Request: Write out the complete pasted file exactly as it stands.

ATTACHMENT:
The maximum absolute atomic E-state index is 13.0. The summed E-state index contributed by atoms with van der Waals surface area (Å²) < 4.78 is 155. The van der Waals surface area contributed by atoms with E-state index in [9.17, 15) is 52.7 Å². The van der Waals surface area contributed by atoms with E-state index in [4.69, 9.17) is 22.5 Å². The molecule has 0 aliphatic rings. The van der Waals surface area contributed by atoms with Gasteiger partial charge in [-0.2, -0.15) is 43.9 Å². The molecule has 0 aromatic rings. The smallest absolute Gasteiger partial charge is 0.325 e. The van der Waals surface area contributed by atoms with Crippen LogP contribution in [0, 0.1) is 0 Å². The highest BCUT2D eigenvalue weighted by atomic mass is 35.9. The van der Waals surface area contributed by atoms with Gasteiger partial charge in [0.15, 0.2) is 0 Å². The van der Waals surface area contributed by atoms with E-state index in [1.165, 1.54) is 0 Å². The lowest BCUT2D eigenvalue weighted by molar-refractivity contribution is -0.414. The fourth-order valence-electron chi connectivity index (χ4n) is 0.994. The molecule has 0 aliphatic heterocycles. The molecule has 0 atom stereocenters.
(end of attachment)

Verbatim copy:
The maximum absolute atomic E-state index is 13.0. The summed E-state index contributed by atoms with van der Waals surface area (Å²) < 4.78 is 155. The van der Waals surface area contributed by atoms with E-state index in [9.17, 15) is 52.7 Å². The van der Waals surface area contributed by atoms with E-state index in [4.69, 9.17) is 22.5 Å². The molecule has 0 aliphatic rings. The van der Waals surface area contributed by atoms with Gasteiger partial charge in [-0.2, -0.15) is 43.9 Å². The molecule has 0 aromatic rings. The smallest absolute Gasteiger partial charge is 0.325 e. The van der Waals surface area contributed by atoms with Crippen LogP contribution in [0, 0.1) is 0 Å². The highest BCUT2D eigenvalue weighted by atomic mass is 35.9. The van der Waals surface area contributed by atoms with Gasteiger partial charge in [0.15, 0.2) is 0 Å². The van der Waals surface area contributed by atoms with E-state index in [1.165, 1.54) is 0 Å². The lowest BCUT2D eigenvalue weighted by molar-refractivity contribution is -0.414. The fourth-order valence-electron chi connectivity index (χ4n) is 0.994. The molecule has 0 aliphatic heterocycles. The molecule has 0 atom stereocenters.